SHEPHERDSTOWN – The intense classroom play “Gidion’s Knot,” which dazzled audiences at last summer’s Contemporary American Theater Festival here, this weekend could snag an honor considered the nation’s top prize for new plays.
Johnna Adams’ work is among six finalists for the Harold and Mimi Steinberg/American Theatre Critics Association’s New Play Award. The winner will be unveiled Saturday during the Humana Festival of New American Plays in Louisville, Ky.
In a news release from the Critics Association announcing the finalists, judges called Adams’ play a “perfect piece of theater that is both exhilarating and devastating.”
A reviewer from The Washington Post called Adams’ play “harrowing” and as “elegant as it is chilling.” Other critics have described “Gidion’s Knot” as riveting, raw, honest, disturbing, searing and, at times, very funny.
The drama takes place during a 90-minute parent-teacher conference between a mother mourning the loss of her son, Gidion, and Gidion’s emotionally overwhelmed fifth-grade teacher.
Was Gidion bullied? Or did his suspension come because he abused other students? As Adams’ play slowly uncovers an explanation for Gidion’s suicide, it also explores how these two women come to terms with their deep feelings of culpability.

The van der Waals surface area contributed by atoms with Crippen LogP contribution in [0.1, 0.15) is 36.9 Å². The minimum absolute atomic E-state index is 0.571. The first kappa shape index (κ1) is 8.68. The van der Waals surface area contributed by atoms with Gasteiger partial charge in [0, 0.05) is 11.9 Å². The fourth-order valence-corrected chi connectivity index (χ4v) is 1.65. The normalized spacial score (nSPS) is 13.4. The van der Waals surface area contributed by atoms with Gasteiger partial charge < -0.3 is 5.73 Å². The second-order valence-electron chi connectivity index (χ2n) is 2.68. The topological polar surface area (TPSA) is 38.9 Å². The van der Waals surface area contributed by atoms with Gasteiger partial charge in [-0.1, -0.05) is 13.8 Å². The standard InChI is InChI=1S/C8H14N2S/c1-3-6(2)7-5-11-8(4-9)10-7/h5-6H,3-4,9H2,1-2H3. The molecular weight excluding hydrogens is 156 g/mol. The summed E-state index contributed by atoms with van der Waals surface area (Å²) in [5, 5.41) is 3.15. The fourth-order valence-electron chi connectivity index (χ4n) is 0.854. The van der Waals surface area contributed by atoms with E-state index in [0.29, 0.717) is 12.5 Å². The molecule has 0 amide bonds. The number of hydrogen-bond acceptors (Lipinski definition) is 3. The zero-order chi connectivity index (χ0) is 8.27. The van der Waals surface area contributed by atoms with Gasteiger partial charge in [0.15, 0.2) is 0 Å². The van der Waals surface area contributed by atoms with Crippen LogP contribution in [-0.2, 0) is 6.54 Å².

Adams, who graduated from the DePaul University Theatre School in 1995 with a bachelor’s degree in acting, later was accepted into Hunter College’s Masters of Fine Arts Playwriting Program.
“Gidion’s Knot” made its world premiere at CATF, the annual new-theater extravaganza that unfolds each July at Shepherd University.
Joey Parsons and Robin Walsh starred in the play, which was an audience favorite. CATF officials say “Gidion’s Knot” was performed before sellout crowds at its 26 performances.
Ed Herendeen, the founder of CATF, directed the play last summer. “Gidion’s Knot,” he said, is precisely the type of provocative and powerful play that the film festival is built on.
“I am so very proud of Johnna’s play and the national attention it continues to receive,” Herendeen said “‘I am confident that this important new American play, by this unique emerging voice for the stage, will have a long future in theaters across the country.”
For this weekend’s top winner, more than prestige is at stake. The honor comes with a $25,000 prize. Two citation winners each receive $7,500.
According to a news release from CATF, the six finalists were selected from a record-setting 43 eligible scripts. All considered plays received a professional premiere outside of New York City during 2012.